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Windows 7 no engine for PC growth in Q4 says Gartner

Paul Kunert

Such is the inconsistency in the global PC market that analysts at Gartner are now predicting growth in sales during Q4 but reckon Windows 7 will only have a "very modest" influence.

The latest forecast by Gartner is more optimistic than the previous ones in March when it estimated unit shipments would fall 9.2% this year and in May, when it predicted that sales could decline 6.6%.

Modest growth expected in the Christmas quarter may help to halt the sales decline for the year to 6% and will lead to a relative rebound in 2010 when the market is expected to climb 10.3% year-on-year.

George Shiffler, research director at Gartner, said the consumer sector will be "helping to power the market's recovery" in 2010 and 2011 but Windows 7 will not be the driver.

"Although the buzz surrounding Windows 7 has generally been quite positive, we don't expect the market to significantly deviate from its normal seasonal trends in reaction to its release," he said.

Unless Microsoft launches an effective, major marketing campaign users will adopt the new OS as they would when buying a new PC, he added.

"As for professional users, we still expect them to put off adopting the new OS for at least a year until they have fully tested their applications against it," said Shiffler.

Laurence Painell, Windows OEM and WGA product manager at Microsoft UK, agreed the current economic climate "is having a significant impact on the PC market."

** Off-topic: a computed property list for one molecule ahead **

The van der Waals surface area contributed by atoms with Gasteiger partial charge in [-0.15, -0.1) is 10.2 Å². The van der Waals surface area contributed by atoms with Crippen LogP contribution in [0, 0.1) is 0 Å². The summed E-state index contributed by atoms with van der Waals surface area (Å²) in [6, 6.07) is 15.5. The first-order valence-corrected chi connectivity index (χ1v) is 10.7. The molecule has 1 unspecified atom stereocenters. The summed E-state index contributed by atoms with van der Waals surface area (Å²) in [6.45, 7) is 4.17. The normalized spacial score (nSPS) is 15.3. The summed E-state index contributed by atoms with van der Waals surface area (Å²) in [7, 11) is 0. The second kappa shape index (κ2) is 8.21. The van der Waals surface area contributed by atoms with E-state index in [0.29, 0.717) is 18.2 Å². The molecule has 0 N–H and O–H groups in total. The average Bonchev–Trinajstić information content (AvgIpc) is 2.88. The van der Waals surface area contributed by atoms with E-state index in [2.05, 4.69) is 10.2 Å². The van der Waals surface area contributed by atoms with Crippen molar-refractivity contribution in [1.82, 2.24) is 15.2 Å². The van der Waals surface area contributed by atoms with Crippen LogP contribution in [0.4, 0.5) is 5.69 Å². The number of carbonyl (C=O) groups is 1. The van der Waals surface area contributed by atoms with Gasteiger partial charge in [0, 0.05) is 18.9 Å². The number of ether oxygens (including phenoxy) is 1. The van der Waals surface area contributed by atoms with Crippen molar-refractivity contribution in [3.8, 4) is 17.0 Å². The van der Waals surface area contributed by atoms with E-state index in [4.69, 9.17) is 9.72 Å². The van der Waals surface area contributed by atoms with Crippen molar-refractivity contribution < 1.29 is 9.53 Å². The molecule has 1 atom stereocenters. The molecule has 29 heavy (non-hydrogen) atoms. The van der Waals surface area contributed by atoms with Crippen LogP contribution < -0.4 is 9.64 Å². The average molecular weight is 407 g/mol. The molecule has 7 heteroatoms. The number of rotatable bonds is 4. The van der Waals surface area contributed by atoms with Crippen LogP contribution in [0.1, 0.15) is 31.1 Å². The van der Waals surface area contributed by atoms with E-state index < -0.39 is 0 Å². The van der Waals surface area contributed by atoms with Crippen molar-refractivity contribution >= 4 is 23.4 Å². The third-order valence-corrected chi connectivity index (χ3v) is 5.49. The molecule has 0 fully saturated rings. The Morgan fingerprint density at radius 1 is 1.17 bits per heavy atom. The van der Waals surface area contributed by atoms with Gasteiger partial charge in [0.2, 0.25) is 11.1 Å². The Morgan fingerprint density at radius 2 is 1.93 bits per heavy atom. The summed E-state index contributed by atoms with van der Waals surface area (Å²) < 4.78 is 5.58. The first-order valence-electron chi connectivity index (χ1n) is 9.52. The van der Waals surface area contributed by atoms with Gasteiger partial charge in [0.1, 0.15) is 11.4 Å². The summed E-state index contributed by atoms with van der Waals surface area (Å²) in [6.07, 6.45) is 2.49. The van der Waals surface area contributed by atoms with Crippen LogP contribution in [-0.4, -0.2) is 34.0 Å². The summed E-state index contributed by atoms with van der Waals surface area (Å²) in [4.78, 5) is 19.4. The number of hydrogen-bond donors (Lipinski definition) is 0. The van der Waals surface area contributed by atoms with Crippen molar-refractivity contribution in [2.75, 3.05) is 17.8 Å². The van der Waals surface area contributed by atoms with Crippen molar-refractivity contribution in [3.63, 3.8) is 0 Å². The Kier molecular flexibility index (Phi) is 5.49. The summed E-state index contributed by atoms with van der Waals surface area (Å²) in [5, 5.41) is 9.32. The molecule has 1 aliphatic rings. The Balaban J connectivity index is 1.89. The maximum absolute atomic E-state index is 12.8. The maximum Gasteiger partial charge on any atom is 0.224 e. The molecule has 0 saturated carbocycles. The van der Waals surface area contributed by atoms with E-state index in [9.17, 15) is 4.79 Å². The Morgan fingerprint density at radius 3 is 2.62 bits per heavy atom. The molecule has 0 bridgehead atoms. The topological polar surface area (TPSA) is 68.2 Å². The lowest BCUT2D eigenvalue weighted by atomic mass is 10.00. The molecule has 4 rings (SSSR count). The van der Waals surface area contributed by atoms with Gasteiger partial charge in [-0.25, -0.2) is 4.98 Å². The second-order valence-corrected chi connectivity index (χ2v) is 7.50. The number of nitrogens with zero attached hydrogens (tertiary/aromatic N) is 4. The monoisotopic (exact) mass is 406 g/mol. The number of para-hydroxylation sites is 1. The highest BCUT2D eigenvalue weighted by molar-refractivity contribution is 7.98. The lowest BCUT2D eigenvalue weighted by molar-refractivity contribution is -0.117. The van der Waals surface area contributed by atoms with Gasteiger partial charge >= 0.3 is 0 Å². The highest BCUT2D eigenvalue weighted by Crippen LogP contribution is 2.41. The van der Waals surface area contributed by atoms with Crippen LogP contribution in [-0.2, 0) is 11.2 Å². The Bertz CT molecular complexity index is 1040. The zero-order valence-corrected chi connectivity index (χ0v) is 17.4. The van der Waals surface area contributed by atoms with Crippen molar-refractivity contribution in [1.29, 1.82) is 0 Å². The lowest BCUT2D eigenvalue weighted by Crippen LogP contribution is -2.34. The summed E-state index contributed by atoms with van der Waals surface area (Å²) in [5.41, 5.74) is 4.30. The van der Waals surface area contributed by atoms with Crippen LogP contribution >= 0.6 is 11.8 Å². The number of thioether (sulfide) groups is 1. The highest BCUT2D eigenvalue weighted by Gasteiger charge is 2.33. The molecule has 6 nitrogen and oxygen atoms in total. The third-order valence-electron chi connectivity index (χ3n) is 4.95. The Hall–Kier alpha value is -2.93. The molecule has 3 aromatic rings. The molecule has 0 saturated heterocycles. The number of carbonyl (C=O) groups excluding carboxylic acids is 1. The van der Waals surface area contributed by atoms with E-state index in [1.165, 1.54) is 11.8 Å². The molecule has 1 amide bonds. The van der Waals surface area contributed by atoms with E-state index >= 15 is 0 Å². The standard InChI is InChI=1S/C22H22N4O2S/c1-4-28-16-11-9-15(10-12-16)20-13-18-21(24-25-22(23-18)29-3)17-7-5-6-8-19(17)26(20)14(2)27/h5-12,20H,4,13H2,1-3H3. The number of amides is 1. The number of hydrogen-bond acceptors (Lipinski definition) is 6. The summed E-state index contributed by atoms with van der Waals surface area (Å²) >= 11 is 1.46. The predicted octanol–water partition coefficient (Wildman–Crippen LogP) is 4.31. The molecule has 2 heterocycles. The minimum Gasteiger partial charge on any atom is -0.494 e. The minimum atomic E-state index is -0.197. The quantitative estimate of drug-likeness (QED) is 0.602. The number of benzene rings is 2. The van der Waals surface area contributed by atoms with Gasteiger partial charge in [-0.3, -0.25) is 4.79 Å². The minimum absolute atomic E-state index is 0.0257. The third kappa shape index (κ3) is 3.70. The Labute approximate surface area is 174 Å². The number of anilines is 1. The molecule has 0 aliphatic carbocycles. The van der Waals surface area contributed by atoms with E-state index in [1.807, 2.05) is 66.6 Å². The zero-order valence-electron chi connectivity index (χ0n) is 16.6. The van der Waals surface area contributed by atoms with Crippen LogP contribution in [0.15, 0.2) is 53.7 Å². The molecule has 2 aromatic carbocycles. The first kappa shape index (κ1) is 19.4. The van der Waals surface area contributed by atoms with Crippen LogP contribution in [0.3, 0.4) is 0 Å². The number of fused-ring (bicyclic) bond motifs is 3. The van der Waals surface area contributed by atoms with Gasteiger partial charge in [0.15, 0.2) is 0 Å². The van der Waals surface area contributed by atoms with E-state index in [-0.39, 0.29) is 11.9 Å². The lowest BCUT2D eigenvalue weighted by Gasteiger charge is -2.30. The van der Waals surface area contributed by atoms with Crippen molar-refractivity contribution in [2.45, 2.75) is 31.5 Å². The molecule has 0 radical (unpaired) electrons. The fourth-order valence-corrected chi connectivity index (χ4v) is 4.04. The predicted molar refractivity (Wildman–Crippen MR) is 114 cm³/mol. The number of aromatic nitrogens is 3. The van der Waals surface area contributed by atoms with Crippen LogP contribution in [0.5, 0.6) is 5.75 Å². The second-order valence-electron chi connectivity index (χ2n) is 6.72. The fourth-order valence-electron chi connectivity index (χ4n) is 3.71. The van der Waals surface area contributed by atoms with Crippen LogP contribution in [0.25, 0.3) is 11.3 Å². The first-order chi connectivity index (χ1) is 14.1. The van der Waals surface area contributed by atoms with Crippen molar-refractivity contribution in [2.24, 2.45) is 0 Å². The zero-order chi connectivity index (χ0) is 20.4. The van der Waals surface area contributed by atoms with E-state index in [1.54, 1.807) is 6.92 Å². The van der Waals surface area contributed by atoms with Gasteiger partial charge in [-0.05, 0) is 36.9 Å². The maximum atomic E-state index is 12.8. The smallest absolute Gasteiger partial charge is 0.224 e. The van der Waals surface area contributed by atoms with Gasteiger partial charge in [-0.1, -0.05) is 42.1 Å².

But he hoped the features in the next generation OS including Touch, the Sensors platform as well as Windows 7 on netbooks "will capture people's imaginations and help to stimulate the PC market."

The Global Technology Distribution Council - comprising some of the largest wholesalers on the planet - this month said the market on this side of the Atlantic were not yet over the worst of the recession.

Ingram Micro president Greg Spierkel warned recently that business in Europe was "getting worse with every passing month".

"Everyone is trying to be realistic but unemployment figures keep going up and spending is being pulled back-flat is clearly the new up," he said.

Milko van Duijl, president at Lenovo, told MicroScope that demand in the US was stabilising, "but for Europe its tough now" and when asked if expected an upturn this year he replied, "personally I do not."

Microsoft was unavailable to comment.

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